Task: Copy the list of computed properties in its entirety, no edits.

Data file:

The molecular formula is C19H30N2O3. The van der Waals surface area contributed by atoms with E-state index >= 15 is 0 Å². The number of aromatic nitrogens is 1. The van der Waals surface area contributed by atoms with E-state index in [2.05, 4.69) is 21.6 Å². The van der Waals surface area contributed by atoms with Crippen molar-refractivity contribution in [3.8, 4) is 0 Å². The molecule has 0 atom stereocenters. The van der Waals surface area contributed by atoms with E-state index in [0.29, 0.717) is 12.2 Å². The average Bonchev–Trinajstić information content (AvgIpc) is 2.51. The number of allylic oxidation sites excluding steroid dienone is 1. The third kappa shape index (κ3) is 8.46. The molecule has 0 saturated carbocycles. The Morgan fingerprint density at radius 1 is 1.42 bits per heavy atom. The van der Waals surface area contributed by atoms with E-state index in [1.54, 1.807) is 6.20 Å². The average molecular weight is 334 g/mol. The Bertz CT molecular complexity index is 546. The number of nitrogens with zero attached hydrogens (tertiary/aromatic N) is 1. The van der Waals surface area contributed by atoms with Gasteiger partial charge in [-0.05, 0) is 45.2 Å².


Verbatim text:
The molecular formula is C19H30N2O3. The van der Waals surface area contributed by atoms with E-state index >= 15 is 0 Å². The number of aromatic nitrogens is 1. The van der Waals surface area contributed by atoms with E-state index in [2.05, 4.69) is 21.6 Å². The van der Waals surface area contributed by atoms with Crippen molar-refractivity contribution in [3.8, 4) is 0 Å². The molecule has 0 atom stereocenters. The van der Waals surface area contributed by atoms with E-state index in [0.29, 0.717) is 12.2 Å². The average Bonchev–Trinajstić information content (AvgIpc) is 2.51. The number of allylic oxidation sites excluding steroid dienone is 1. The third kappa shape index (κ3) is 8.46. The molecule has 0 saturated carbocycles. The Morgan fingerprint density at radius 1 is 1.42 bits per heavy atom. The van der Waals surface area contributed by atoms with E-state index in [1.54, 1.807) is 6.20 Å². The average molecular weight is 334 g/mol. The Bertz CT molecular complexity index is 546. The number of nitrogens with zero attached hydrogens (tertiary/aromatic N) is 1. The van der Waals surface area contributed by atoms with Gasteiger partial charge in [-0.05, 0) is 45.2 Å².